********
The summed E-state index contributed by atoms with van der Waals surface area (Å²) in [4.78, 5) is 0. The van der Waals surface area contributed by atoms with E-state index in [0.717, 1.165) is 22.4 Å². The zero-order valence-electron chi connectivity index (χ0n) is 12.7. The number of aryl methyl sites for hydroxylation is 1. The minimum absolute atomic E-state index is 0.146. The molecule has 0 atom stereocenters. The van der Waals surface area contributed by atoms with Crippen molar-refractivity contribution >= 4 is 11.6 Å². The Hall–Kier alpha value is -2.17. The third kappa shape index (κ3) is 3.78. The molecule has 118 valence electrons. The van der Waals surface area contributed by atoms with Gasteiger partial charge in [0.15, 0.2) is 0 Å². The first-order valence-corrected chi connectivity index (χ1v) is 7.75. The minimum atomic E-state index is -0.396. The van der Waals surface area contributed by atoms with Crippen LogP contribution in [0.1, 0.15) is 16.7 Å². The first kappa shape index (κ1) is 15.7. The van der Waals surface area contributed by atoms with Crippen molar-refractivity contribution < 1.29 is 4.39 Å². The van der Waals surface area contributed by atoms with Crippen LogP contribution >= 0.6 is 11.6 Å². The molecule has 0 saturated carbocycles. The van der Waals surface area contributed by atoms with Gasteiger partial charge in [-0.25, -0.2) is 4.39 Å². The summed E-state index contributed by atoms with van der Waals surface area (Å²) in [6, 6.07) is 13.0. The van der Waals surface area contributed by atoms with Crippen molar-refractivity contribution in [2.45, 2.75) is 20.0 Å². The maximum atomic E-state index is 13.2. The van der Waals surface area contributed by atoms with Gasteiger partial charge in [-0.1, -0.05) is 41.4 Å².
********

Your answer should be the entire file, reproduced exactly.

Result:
The summed E-state index contributed by atoms with van der Waals surface area (Å²) in [4.78, 5) is 0. The van der Waals surface area contributed by atoms with E-state index in [0.717, 1.165) is 22.4 Å². The zero-order valence-electron chi connectivity index (χ0n) is 12.7. The number of aryl methyl sites for hydroxylation is 1. The minimum absolute atomic E-state index is 0.146. The molecule has 0 atom stereocenters. The van der Waals surface area contributed by atoms with Crippen molar-refractivity contribution >= 4 is 11.6 Å². The Hall–Kier alpha value is -2.17. The third kappa shape index (κ3) is 3.78. The molecule has 118 valence electrons. The van der Waals surface area contributed by atoms with Gasteiger partial charge in [0.15, 0.2) is 0 Å². The first-order valence-corrected chi connectivity index (χ1v) is 7.75. The minimum atomic E-state index is -0.396. The van der Waals surface area contributed by atoms with Crippen LogP contribution in [0.1, 0.15) is 16.7 Å². The first kappa shape index (κ1) is 15.7. The van der Waals surface area contributed by atoms with Crippen molar-refractivity contribution < 1.29 is 4.39 Å². The van der Waals surface area contributed by atoms with Crippen LogP contribution >= 0.6 is 11.6 Å². The molecule has 0 saturated carbocycles. The van der Waals surface area contributed by atoms with Gasteiger partial charge in [-0.25, -0.2) is 4.39 Å². The summed E-state index contributed by atoms with van der Waals surface area (Å²) in [6, 6.07) is 13.0. The van der Waals surface area contributed by atoms with Crippen molar-refractivity contribution in [2.45, 2.75) is 20.0 Å². The maximum atomic E-state index is 13.2. The van der Waals surface area contributed by atoms with Gasteiger partial charge in [-0.1, -0.05) is 41.4 Å².